Wednesday, January 14, 2009

Art Space Talk: Sara Sisun

Sara Sisun, an emerging artist from Denver, Colorado, has won first place in the 2008 Undergraduate Scholarship Competition provided by Sara will receive a $5,000 cash scholarship from myartspace. The myartspace Art Scholarship program began in July 2008 and entries were due by December 15, 2008. $16,000 of cash scholarships are awarded to the top 3 winners in the undergraduate category and the graduate category. Entry to the competition is free as is membership to myartspace.

Sara Sisun is currently pursuing a BA at Stanford University with a major in Studio Art and a minor in Creative Writing. Sara has been painting and drawing at the Art Students League of Denver since 1990. She has taken classes from Heather Delzell, Kevin Weckbach, Kim English, Ron Hicks, Ken Velastro and Quang Ho. Her paintings can be found in private and corporate collections including the Kaiser Permanente Corporate Collection.

Catherine McCormack-Skiba, the founder of myartspace and CEO noted, “We had entries to the scholarship program from students at over 1,200 colleges and universities. The unbridled spirit and creativity from this group is quite impressive. While the top winners receive their recognition and award money, virtually all the submissions were of top-notch quality. We applaud the young contemporary artists in school today. Their contribution to the fine art world will be felt for decades to come. We are so excited from this first scholarship program we will be launching our 2009 scholarship program later this year and hope to see more than double the participation. Myartspace remains focused on improving the lives and careers of its community members.”

For more information about the myartspace Art Scholarship program and 2008 winners visit,

Convulsion, 36" x 48"; oil on canvas. By Sara Sisun

Brian Sherwin: Sara, you are one of three winners of the undergraduate art scholarship competition provided by the artist social network As you know the scholarship is intended for students who exhibit exceptional artistic excellence in their chosen medium and is to be used in order to further education in art. Can you describe how you felt entering the competition and your reaction to finding out that you had won?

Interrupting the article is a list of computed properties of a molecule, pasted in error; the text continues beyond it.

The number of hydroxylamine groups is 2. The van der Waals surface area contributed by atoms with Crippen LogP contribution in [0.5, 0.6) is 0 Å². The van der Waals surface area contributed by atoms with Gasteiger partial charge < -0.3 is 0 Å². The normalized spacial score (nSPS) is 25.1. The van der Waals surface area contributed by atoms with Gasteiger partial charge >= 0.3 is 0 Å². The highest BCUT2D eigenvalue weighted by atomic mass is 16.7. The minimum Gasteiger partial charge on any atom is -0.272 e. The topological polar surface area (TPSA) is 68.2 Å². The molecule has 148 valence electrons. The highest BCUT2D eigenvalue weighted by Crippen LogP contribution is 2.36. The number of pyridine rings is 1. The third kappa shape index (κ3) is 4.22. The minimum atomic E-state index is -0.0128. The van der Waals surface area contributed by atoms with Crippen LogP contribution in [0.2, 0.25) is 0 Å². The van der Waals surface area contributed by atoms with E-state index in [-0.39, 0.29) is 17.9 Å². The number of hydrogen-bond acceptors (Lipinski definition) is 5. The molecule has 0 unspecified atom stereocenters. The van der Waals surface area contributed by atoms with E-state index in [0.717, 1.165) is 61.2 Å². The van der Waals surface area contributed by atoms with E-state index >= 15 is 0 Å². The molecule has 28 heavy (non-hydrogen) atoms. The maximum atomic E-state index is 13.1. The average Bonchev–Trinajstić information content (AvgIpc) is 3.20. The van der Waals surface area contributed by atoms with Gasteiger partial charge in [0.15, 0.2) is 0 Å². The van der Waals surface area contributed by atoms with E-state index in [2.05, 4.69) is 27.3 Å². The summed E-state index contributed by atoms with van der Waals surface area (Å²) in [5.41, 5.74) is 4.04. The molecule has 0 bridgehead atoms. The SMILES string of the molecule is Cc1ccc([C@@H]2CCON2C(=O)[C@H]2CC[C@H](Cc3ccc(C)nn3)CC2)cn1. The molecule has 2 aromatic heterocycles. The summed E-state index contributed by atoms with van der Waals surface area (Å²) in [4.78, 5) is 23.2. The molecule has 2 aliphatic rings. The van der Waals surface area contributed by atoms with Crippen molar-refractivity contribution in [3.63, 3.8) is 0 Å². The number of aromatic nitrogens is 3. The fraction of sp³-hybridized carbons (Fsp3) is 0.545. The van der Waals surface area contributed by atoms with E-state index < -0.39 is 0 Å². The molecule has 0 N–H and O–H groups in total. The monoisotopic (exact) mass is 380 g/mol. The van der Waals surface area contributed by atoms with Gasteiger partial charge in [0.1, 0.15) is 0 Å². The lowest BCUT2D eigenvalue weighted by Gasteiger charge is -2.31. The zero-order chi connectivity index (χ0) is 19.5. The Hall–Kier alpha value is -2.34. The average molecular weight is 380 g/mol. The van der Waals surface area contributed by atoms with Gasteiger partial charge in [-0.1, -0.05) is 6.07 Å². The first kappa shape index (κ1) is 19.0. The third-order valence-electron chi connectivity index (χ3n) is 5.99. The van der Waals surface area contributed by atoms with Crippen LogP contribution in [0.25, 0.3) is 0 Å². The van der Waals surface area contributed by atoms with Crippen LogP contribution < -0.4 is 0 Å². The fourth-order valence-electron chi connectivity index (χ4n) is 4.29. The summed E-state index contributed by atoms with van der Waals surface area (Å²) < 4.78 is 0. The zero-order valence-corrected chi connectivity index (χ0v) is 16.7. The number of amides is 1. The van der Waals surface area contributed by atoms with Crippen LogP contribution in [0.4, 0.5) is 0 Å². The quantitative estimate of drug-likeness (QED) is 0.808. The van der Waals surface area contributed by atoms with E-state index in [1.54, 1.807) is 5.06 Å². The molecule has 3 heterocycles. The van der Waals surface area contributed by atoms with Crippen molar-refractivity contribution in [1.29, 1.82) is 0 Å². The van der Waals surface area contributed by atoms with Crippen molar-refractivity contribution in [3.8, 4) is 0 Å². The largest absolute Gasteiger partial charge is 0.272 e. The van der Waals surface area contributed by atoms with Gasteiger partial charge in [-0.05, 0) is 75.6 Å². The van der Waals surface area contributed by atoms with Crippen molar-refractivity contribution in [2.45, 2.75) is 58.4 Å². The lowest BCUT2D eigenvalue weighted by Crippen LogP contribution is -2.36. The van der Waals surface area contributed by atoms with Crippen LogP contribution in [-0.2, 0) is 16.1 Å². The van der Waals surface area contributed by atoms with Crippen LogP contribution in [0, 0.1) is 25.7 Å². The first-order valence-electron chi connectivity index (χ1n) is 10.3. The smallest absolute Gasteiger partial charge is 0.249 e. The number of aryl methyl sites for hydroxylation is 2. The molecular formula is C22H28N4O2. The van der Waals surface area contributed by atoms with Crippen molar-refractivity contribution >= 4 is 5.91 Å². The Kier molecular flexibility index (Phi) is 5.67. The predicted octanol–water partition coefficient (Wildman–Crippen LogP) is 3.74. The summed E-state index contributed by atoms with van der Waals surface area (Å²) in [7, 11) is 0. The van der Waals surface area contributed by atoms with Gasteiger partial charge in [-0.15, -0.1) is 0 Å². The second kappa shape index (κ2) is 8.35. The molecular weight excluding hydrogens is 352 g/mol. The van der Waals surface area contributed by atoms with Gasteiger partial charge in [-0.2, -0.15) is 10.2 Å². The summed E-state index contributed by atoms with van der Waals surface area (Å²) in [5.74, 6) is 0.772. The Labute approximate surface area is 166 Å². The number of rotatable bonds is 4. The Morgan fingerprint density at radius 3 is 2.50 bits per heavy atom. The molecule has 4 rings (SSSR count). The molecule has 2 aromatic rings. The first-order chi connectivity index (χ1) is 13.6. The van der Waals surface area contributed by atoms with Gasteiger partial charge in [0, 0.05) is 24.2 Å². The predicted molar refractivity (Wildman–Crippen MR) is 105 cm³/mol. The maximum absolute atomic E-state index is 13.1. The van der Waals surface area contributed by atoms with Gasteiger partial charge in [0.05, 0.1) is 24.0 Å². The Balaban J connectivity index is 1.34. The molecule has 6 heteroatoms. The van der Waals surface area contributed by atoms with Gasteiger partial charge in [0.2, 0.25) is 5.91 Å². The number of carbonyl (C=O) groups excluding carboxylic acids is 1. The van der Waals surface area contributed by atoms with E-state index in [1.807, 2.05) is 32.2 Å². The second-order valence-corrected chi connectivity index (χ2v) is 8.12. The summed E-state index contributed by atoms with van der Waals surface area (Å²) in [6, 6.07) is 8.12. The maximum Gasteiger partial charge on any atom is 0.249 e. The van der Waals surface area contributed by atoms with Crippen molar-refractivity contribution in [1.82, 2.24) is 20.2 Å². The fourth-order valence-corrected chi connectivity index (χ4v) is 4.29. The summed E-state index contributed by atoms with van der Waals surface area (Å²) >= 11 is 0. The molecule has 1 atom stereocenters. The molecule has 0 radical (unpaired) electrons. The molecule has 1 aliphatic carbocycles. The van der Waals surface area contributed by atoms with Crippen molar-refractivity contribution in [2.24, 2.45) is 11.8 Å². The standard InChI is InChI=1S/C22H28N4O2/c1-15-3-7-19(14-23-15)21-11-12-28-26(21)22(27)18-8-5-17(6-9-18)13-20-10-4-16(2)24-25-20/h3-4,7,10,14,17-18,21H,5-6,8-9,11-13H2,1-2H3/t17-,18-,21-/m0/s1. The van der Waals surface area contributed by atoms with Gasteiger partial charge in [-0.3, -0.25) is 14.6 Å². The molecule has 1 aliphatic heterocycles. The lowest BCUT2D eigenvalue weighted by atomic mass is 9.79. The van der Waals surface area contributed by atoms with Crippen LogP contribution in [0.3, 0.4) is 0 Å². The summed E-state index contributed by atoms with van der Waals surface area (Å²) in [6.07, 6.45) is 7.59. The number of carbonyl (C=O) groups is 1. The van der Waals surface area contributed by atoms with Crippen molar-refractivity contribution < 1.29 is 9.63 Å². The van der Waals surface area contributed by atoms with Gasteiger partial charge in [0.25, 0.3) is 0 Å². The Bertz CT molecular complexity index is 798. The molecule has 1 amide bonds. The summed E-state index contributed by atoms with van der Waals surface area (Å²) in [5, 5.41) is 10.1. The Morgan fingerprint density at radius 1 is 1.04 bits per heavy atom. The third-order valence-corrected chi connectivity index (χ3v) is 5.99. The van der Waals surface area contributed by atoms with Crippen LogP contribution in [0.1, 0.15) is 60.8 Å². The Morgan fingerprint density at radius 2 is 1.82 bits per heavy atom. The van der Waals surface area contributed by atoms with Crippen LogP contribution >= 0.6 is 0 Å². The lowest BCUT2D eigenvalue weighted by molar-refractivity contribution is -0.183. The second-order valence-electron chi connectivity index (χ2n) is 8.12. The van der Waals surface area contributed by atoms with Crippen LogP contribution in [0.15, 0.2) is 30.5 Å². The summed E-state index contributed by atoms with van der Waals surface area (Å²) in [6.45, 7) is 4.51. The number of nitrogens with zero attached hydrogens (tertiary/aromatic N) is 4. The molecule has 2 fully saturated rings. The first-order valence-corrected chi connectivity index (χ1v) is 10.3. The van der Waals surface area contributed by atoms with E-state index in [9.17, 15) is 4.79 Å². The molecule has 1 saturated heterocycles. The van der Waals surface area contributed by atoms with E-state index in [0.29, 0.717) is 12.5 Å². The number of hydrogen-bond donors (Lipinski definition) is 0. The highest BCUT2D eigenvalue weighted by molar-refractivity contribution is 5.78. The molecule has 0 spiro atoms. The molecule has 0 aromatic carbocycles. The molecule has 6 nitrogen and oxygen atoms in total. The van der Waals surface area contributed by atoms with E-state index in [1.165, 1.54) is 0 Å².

Sara Sisun: I’ve been applying to graduate schools, so I was already uploading art to websites like “slideroom” for online portfolios. I was just checking out the myartspace site and saw the advertisement for the competition; I had my portfolio documented and available so I figured it would be easy to fill out one more application. I was completely shocked to hear that I had won; I thought the winners had already been announced. I’m nervous to hear back from graduate programs, so receiving such encouragement is really great.

The Dress Eater, 36" x 48", oil on wood. By Sara Sisun

BS: Can you tell us about your academic background in art. I understand that you are currently studying at Stanford University. Do you have any influential instructors or fellow students that you would like to mention?

SS: Stanford has a very unique program. I’ve been able to work with all kinds of mediums while still doing independent work painting. I’ve enjoyed that the emphasis isn’t on technique but on the collage of ideas and visual exploration. There are a lot of interesting classes on the cross over between art and science. I’ve also been able to take classes outside the art program, everything from Darwin to computer science.

I’m minoring in Creative Writing; I had the opportunity to collaborate with twelve other students on a graphic novel. Having the MFA students as TAs has also been great. They are a perspective from someone at a different point in their career. David Hannah and Enrique Chagoya have been two of my favorite professors to work with in the art department.

Back to the Sun, 40" x 48", oil on wood. By Sara Sisun

BS: Sara, I understand that since age six you have studied at the Art Students League of Denver under the instruction of Quang Ho, Ron Hicks, and Kevin Weckbach. Can you discuss that experience? How have each of these instructors influenced you?

SS: The Art Students League provided me with fantastic instruction in more traditional painting. I learned how to use shape, color, line, value, form, texture and pattern to create dynamic realism or abstraction. Studying with Kevin Weckbach in particular showed me that art is a real career, and that it’s something you can dedicate your life to, that can grow and change as you do.

Leaving the Art Students League (for college) was difficult, but I took the skills I learned there with me and I have been able to question their usefulness. I had to leave to see that I don’t want my paintings to be only about technique: hopefully there’s something about the human experience that transcends that. I’ve been forced to question what I learned, which is great. Any “rules” in art should always be questioned. Instead of following a checklist to create compositional “harmony” I’ve tried to explore inevitability.

Self Portrait as Silence and Noise, 42" x 52", oil on wood. By Sara Sisun

BS: Can you go into further detail about your art? Tell us about the thoughts behind your art…

SS: This is a difficult question to answer. I try to paint figures that exist in liminal psychological spaces: between pleasure and pain, humor and violence, sanity and insanity. As an artist, I’m always trying to activate the space between the viewer and the work, hopefully to deepen the mystery rather than solve it. For me, painting is about more than rendering and about more than describing what I see. Art is the best way I have of figuring out what the world is trying to show me.